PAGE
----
Or, for that matter, worrying about oxygen deprivation while traveling through both space and time, which was a problem for Lessa (admittedly, Lessa’s time hop was bigger than theirs). It seems perfectly likely that whatever the dragons do to make sure themselves and their riders stay safe and warm as they warp their way through hyperspace is the thing they use for passengers, whether they’re also seated on the dragon or in the hands of the dragons themselves. So unless it were something tearing Jirana apart more, or some other thing, I would have assumed that the cold of hyperspace was being warded away in the same way as it always is. (Then again, there’s that thing where hyperspace causes miscarriages and the cold is blamed for it. So, somehow, we have people who regularly warp through the cold of space with skin exposed who somehow are extra concerned about babies and the injured with regard to this, and then we also have to remember that warping into hyperspace is the most effective way of stopping Thread from devouring you whole, and the assumption on that is that the extreme cold is the effective way of killing the organism. So somehow we have lots of things being potentially frozen, and yet the dragonriders don’t, as best as I can tell, try to cover everything up, unless those “helmets” that we’ve heard referred to all the time are actually full head-covering items with glass or something else that allows the rider to see through. We’ll have to chalk it up to yet another situation where things weren’t fully thought through, I guess. Or that I’m being super-nitpicky, well beyond what any reader should be expected to be about it.

Getting back to the plot, Xhinna manages to puzzle out what Jirana was asking for in “trusting” and “asking the queens”, specifically, to have the queen dragons transmit Jirana’s pain to all the other people around her so that Jirana will stay still enough for Bekka to operate on her and patch her back together. Which is really good as a narrative thing of people working together and collectively bearing the pain of the person they’re trying to help, but doesn’t make any sense in biology. If the queen dragons can transmit the pain and share it so that Jirana doesn’t experience it, the queen dragons can block the pain entirely. And, if I recall correctly, Fiona had Talenth do something like that to a dragon to ensure that they held still long enough for surgery to succeed and take on them, so presumably the queens, especially massed, should be able to block basically any signals from Jirana’s injuries from reaching her brain or anywhere else, for that matter, so that she doesn’t experience it or twitch or otherwise potentially harm herself in a reaction to the pain she’s going through. That, of course, would require someone to have a working understanding of how the nervous system works and how anesthetics work, and otherwise be a properly trained Healer in a system that has proper Healing knowledge. It might take several queens working in concert with Laspanth (as is happening here, and remember Laspanth is still in her egg) to use the correct conduit to get those pain signals blocked and dampened, but that’s the better idea, rather than intercepting and transmitting that pain to other people. (I could totally see the queens and/or Laspanth transmitting pain as a way of being angry with the humans that have allowed things to progress to the point where Jirana got hurt that much, or someone asking to take on some of that pain out of guilt that Jirana got hurt to this degree, but it seems suspect that the default idea is to transmit the pain to others so that Jirana relaxes enough to stay still and be operated on.)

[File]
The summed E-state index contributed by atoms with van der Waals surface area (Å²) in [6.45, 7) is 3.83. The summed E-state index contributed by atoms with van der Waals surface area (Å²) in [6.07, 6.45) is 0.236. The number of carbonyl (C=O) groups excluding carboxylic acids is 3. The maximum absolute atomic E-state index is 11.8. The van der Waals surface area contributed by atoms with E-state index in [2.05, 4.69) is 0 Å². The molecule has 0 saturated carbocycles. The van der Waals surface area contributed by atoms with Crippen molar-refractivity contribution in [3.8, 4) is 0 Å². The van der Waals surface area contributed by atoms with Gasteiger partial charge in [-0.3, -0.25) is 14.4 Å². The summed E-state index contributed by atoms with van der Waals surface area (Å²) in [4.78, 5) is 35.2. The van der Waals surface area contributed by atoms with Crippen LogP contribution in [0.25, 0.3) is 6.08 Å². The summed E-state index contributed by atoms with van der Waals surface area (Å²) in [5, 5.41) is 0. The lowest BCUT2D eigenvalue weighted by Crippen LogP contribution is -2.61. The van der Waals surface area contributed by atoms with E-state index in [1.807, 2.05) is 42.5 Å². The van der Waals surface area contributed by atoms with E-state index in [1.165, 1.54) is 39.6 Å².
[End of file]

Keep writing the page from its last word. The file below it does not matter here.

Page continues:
We get a description of what the experience is like for Xhinna.

Pain! She gasped, she went rigid—she didn’t twitch or move a muscle, she just felt pain—roaring, furious pain, and with it, terror: She was dying. She rode down the terror, calmed it, soothed it, held the pain, examined it, compared it to other pains, the pain of her shoulder, the pain of childbirth to come, of Threadscore, of—
“Xhinna!” a voice cried. “Xhinna, it’s done.”